ADB President Proposes New Forum to Boost Regional Financial Stability

News Release | 18 September 2008

MANILA, PHILIPPINES - Asian Development Bank (ADB) President Haruhiko Kuroda today proposed establishing an "Asian Financial Stability Dialogue" to coordinate regulatory development and monitor potential vulnerabilities in the region's markets and financial systems.

In welcome remarks at the beginning of the two-day conference - "Restructuring Beyond the Subprime" - Mr. Kuroda said the most recent bout of global financial market turmoil illustrates the urgent need for central banks and regulators to build a cogent and pro-active plan to better preserve regional financial stability.

"It's now time for Asia to move forward on its path toward greater financial integration and to develop the foundations for regional financial stability," Mr. Kuroda said.

Mr. Kuroda said the "Asian Financial Stability Dialogue" - which would include finance ministry and central bank officials, financial regulators and supervisors, and engage market participants - could use early warning systems and other mechanisms to improve surveillance of the region's financial markets.

Asian financial markets and economies have so far weathered the current global financial storm relatively well, but we cannot take this for granted, he added.

Mr. Kuroda warned that vulnerabilities and risks to the region's financial systems remain. Authorities are working hard to contain inflationary pressures against the risk of slowing economic activity, for example. And several asset markets, particularly real estate, also show potential vulnerability to shocks.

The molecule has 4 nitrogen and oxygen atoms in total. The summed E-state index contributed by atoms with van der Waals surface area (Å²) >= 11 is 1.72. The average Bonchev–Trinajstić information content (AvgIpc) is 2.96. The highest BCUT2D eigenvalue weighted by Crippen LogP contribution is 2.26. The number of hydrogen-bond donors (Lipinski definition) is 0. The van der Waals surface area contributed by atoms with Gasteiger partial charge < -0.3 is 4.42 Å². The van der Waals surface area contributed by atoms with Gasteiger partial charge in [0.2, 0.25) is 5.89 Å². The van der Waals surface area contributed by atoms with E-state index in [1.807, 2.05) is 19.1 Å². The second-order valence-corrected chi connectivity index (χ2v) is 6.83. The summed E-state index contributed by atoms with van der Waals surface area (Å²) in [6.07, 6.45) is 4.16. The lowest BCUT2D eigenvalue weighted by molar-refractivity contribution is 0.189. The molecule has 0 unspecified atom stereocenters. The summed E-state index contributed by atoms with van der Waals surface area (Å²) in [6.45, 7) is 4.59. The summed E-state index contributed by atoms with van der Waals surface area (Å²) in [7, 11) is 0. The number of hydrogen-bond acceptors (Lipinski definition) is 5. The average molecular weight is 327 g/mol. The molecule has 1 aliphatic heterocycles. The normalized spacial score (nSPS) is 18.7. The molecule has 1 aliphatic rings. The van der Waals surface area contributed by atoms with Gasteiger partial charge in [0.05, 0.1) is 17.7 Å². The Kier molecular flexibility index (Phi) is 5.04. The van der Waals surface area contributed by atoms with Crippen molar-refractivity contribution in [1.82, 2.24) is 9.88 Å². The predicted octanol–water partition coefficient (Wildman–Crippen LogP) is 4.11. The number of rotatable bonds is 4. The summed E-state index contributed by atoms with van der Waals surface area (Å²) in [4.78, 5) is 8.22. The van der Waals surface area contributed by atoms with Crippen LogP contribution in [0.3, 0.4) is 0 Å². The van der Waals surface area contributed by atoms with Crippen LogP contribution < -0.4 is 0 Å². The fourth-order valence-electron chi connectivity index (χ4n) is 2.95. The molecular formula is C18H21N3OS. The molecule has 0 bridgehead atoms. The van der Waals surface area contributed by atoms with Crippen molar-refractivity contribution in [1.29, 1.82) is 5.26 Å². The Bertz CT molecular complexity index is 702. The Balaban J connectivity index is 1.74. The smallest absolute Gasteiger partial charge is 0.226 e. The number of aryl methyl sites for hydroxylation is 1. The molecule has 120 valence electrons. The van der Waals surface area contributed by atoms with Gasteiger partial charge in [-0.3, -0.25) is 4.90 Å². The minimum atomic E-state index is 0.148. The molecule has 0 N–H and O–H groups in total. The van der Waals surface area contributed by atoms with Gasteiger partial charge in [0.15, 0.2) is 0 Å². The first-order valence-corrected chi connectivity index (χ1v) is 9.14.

"Our region requires deeper and more innovative financial markets. Bank finance and equity markets still dominate Asia. Debt markets are the next stage and we have seen progress," Mr. Kuroda said.

Asia needs to promote consistent standards, harmonize prudential indicators, and establish standards for governance and transparency to facilitate domestic and international investment, he added.

Financial integration in the region has lagged despite the rapid growth in regional trade integration. Asia is still dependent on more mature markets in Europe and North America to intermediate its large savings than doing it through its own markets.

Mr. Kuroda urged participants at the conference to work together on financial system development, regional financial integration, and in constructing the groundwork for regional financial stability.

This conference brings together under one roof senior representatives of regulatory and supervisory agencies, market participants, rating agencies, banks, multilateral institutions, and academia to discuss and exchange ideas on measures to strengthen global, regional, and national financial markets.